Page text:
4 Levels Of Advocate Rewards And Recognition

Chris Newton

A successful advocate marketing program recognizes and rewards people for participating (and not just during the holidays!), which is why you need the ability to track advocate participation.

Having predetermined milestones that an advocate will be recognized for is a good starting point. You may choose to recognize advocates for participating in specific “asks” or for milestones against their overall advocate activity.

Not all recognition and rewards are created equal, though. While it may be some marketers’ first instinct to give away prizes such as gift cards or iPads to reward advocates, your advocate marketing program will not be sustainable if you rely on “stuff” alone.

After all, your customers don’t advocate for you because they want free stuff. They love your company and, in many cases, they feel like they are part of your team. The ways you recognize and reward your advocates should bring them even closer, essentially dissolving the walls between you and them, giving them a seat of honor at your table.

Borrowing from gamification expert Gabe Zichermann’s “SAPS” model, there are four levels of recognition and rewards you should build into your program, from most desired to least desired: Status, Access, Power and Stuff.


Advocates want to be publicly recognized for their efforts. Within your advocate marketing program, advocates should be able to continually increase their status by participating in specific campaigns, or after participating in a number of campaigns and accumulating points.

Status may designate why, when and how much of the other types of rewards your advocates will get. The higher their status, the better the rewards.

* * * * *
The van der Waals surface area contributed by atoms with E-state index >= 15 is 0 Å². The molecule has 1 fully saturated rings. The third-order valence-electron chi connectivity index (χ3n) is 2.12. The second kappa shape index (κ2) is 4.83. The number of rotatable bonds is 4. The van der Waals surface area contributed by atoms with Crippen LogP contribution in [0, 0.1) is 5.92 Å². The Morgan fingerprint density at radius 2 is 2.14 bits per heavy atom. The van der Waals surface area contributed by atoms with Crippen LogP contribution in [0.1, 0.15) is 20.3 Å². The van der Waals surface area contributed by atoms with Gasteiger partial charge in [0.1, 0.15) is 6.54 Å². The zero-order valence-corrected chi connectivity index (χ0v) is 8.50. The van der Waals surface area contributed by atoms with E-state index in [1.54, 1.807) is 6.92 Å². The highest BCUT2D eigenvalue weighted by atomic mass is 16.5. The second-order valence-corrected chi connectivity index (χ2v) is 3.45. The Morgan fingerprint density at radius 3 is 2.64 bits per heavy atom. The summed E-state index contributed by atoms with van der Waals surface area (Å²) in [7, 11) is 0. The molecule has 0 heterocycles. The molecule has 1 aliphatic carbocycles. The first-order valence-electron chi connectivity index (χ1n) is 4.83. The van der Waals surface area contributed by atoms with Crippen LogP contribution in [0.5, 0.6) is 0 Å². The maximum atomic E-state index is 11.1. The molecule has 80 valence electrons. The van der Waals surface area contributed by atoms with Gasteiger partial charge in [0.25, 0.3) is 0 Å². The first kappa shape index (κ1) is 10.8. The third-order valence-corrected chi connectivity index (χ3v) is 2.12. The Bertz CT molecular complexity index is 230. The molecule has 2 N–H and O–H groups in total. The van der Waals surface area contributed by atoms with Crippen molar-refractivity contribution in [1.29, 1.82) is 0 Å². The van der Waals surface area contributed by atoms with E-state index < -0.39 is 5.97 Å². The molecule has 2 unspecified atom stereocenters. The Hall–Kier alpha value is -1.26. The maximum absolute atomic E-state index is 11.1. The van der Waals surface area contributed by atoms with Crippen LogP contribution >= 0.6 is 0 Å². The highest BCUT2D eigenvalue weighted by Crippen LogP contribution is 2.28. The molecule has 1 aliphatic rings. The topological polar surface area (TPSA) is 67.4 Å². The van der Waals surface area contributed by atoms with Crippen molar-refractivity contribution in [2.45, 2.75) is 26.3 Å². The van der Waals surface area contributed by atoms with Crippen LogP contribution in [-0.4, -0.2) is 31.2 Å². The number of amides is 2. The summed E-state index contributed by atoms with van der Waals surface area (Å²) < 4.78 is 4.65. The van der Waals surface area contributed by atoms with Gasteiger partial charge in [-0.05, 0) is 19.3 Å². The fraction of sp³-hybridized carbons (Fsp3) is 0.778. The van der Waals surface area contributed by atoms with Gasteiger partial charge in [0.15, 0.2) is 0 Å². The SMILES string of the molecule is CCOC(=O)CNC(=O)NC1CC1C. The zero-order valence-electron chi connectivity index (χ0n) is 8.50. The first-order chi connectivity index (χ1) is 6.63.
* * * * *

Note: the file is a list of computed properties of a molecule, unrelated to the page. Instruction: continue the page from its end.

You can reward them by announcing high-achieving advocates on your website, recognizing them at customer events or featuring them in content. Status can come in the form of a virtual title, level or badge within the program itself, for example. Advocates may compete against each other (or challenge themselves) to attain that next status level, keeping them engaged in the program on an ongoing basis.


Sometimes, an advocate’s status may allow them to participate in a unique initiative as part of or outside of the advocate marketing program. In other words, it gives them special access to something, such as a new feature or version of your product before it’s released to the general public, the opportunity to buy tickets to your next event before anyone else or special reserved seating at your user conference.

Access can also be something neither they nor anyone else would normally get, such as a dinner with your CEO or a personal tour of your office.


For B2B customers and other advocates, “power” means having a voice in building your products, crafting your messaging or even organizing your events.

A step above simply providing feedback, a reward in this category may be a one-on-one consultation with your product development team or a trusted advisor role called upon by the leaders of your company.

Advocates may also consider having the opportunity to be a peer mentor to new customers, which is rewarding as they will be able to teach and shape other professionals as they use your product.


While many organizations want advocates to promote their brand and offerings out of the goodness of their heart, the reality is that incentives with monetary value can drive high participation rates (for a short period of time, anyway).

Dropbox provides the best example of an incentive that works. Dropbox’s top customer acquisition strategy was their referral program where their customers were able to earn extra storage space for successful referrals.

Dropbox understood exactly what their customers wanted – more free space – and built their advocate program around this. This type of reward has significant value, but it also deepens the relationship with customers at the same time – an ideal “stuff” reward.

Other companies heavily leverage swag – especially custom-designed giveaways – to drive engagement. Monogrammed shirts, hats and office supplies can help draw in advocates while supporting larger branding efforts. Gift cards, discounts and giveaways are other rewards that can work. These rewards should be used in moderation and, whenever possible, should be exclusive, personal or one-of-a-kind.

Note that marketers need to be aware of emerging guidelines and recommendations concerning disclosure of paid relationships for advocates that are being published by organizations like WOMMA and the FTC. These should be carefully understood and incorporated into advocacy programs to avoid potential conflicts of interest.

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